Have you ever won­dered what posi­tion you sleep in? If not, now is the time to do so. The con­clu­sions of for­eign experts show that the sleep­ing posi­tion direct­ly affects the qual­i­ty of our life.

Sleep on the left side

Pros: Peo­ple who sleep on their left side are less like­ly to suf­fer from heart­burn. In this posi­tion, a small­er amount of acid enters the esoph­a­gus from the stom­ach, and it is pre­cise­ly this that caus­es dis­com­fort in the epi­gas­tric region and above.

Minus­es: accord­ing to Turk­ish sci­en­tists from Yuzun­cu Yil Uni­ver­si­ty, those who like to snore on their left side are more like­ly to have night­mares in their dreams. These stud­ies were recent­ly pub­lished in the inter­na­tion­al pro­fes­sion­al jour­nal Jour­nal of Sleep and Hyp­no­sis.

Sleep on your back

pros: Ide­al posi­tion for those who expe­ri­ence back dis­com­fort from long peri­ods of sit­ting in the office or dri­ving. At the same time, you need to put a pil­low not only under your head, but also under your knees. Then the spine will take the most phys­i­o­log­i­cal posi­tion.
And sleep­ing on your back is good for those who care about the skin of the face. In this posi­tion, we do not rest our face on the pil­low, which means that it does not sweat, and the pores remain open.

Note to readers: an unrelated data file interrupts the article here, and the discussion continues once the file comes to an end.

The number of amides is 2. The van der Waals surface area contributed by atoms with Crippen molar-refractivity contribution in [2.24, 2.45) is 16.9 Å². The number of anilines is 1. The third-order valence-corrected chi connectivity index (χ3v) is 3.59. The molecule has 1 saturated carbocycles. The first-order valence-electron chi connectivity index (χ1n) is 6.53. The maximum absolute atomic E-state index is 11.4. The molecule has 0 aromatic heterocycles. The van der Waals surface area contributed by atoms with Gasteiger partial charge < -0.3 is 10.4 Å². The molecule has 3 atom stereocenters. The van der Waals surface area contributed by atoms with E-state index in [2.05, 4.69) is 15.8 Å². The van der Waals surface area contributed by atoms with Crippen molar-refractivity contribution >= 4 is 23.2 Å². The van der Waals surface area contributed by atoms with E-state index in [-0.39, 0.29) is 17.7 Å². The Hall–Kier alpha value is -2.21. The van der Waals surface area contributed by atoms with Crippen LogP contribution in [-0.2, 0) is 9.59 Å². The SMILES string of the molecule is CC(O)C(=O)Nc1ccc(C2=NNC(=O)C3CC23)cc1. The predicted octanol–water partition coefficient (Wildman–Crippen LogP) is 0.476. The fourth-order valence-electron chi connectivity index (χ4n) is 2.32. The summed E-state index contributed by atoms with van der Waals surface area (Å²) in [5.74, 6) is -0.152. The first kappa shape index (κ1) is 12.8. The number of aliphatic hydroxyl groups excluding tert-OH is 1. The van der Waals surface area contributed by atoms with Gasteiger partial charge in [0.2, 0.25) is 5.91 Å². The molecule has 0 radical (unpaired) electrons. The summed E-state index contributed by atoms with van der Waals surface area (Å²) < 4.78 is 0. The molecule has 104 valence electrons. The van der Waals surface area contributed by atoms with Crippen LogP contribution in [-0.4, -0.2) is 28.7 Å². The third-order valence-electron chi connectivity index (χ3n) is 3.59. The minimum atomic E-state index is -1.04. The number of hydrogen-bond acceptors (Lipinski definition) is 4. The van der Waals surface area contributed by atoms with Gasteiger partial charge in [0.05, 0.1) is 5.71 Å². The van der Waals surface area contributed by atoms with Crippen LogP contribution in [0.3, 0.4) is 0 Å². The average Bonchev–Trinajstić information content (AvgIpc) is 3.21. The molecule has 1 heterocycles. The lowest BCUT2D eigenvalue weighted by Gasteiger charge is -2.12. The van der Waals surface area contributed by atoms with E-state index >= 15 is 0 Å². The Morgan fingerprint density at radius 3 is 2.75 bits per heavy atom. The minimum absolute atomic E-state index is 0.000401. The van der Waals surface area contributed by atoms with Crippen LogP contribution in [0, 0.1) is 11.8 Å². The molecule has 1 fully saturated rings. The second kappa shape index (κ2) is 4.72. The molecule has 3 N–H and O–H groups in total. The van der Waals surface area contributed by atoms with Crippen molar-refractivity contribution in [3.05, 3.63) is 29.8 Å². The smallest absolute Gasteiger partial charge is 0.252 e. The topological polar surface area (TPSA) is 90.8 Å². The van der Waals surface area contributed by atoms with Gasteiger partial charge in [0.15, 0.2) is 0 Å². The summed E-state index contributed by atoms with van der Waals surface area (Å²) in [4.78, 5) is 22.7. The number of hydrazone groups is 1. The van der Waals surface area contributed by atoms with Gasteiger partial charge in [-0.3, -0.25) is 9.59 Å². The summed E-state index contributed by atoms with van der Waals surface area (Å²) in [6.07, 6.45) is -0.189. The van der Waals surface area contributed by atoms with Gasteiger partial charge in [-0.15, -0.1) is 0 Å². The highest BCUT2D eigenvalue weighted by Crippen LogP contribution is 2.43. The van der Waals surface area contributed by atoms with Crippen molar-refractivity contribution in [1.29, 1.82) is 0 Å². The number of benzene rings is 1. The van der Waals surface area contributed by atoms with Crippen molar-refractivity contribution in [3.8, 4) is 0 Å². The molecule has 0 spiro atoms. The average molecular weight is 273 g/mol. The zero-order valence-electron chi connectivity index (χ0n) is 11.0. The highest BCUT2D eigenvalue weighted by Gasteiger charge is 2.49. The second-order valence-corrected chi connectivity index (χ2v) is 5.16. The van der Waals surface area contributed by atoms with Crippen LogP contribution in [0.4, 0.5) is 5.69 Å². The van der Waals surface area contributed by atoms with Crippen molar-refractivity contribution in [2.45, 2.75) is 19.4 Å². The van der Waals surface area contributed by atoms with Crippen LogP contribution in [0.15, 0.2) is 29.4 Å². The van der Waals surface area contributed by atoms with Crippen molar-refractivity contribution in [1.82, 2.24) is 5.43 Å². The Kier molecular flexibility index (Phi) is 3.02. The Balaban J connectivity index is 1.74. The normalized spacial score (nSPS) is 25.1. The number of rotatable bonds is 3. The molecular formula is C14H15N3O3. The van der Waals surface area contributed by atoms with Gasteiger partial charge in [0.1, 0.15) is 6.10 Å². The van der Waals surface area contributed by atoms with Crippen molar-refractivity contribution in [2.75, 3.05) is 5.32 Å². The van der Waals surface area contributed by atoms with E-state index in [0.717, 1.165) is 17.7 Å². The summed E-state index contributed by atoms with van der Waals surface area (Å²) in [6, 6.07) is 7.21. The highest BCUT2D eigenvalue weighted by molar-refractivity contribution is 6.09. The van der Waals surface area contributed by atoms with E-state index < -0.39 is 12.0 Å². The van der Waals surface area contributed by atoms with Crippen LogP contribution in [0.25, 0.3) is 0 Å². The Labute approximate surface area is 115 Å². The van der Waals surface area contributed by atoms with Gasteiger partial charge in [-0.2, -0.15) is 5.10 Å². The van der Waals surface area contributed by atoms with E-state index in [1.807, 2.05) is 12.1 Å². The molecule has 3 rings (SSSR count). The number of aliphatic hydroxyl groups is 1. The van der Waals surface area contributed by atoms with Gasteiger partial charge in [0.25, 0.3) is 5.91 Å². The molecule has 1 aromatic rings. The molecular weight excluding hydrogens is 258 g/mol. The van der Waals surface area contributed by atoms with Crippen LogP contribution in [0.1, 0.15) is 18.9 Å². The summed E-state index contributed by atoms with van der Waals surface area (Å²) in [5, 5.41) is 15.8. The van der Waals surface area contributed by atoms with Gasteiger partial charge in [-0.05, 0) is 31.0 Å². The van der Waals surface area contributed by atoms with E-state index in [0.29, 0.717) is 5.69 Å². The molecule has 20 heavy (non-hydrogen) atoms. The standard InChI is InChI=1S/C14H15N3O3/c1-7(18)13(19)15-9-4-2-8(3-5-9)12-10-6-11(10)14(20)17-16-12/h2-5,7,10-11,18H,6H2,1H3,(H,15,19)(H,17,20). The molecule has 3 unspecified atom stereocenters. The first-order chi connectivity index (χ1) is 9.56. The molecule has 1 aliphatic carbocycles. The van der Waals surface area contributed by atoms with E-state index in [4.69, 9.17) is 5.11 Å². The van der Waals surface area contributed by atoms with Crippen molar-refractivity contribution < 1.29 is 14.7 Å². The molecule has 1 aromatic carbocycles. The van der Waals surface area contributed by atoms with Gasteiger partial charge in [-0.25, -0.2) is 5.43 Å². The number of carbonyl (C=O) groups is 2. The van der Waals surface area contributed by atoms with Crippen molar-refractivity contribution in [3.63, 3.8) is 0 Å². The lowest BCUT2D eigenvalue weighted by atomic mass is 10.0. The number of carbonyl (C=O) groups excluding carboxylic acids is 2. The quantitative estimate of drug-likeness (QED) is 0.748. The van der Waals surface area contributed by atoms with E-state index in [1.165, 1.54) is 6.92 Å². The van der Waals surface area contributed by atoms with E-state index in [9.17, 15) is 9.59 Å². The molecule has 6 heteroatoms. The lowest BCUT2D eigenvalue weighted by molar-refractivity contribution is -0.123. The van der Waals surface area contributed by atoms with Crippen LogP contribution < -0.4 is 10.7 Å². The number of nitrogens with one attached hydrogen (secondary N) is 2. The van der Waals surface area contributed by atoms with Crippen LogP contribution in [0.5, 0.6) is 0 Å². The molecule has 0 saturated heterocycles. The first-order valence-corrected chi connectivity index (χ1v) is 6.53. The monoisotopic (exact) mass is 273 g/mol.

Minus­es: A num­ber of stud­ies have shown that peo­ple who sleep on their backs are more like­ly to snore and expe­ri­ence sleep apnea (tem­po­rary stops in breath­ing). The rea­son is that the root of the tongue can par­tial­ly block the air­ways. In the long term, this caus­es bad con­se­quences — pres­sure may increase, mood wors­ens, and drowsi­ness over­comes at the height of the day.

Sleep on right side

pros: sleep­ing like this is rec­om­mend­ed for those who suf­fer from high blood pres­sure. Sleep­ing on the right side slows down the heart rate some­what. And sci­en­tists from Stony Brook Uni­ver­si­ty in the USA have found a rela­tion­ship between sleep­ing pos­ture and Alzheimer’s dis­ease: in their opin­ion, degen­er­a­tive changes in the brain are less like­ly to affect “adepts” of sleep on the right side.

Minus­es: the “right” posi­tion is high­ly dis­cour­aged for preg­nant women, espe­cial­ly in the lat­er stages. The posi­tion restricts blood flow to the fetus, which can lead to its death, experts from the Uni­ver­si­ty of Auck­land in New Zealand say.

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Sleep on your stomach

pros: Peo­ple who sleep on their stom­achs have more vivid and excit­ing dreams. And the inter­nal organs take a very good posi­tion, con­tribut­ing to effi­cient diges­tion.

Minus­es: so that the pil­low does not inter­fere with breath­ing, you have to turn your head in one direc­tion or anoth­er for a long time — after all, a sleep­ing per­son can­not con­trol its posi­tion. Soon­er or lat­er, the neck will make itself felt with headaches and stiff neck. The back can also suf­fer: the nat­ur­al lum­bar deflec­tion becomes larg­er when lying on the stom­ach for a long time, and over time this will lead to dis­com­fort.

                                        

    

By Yraa

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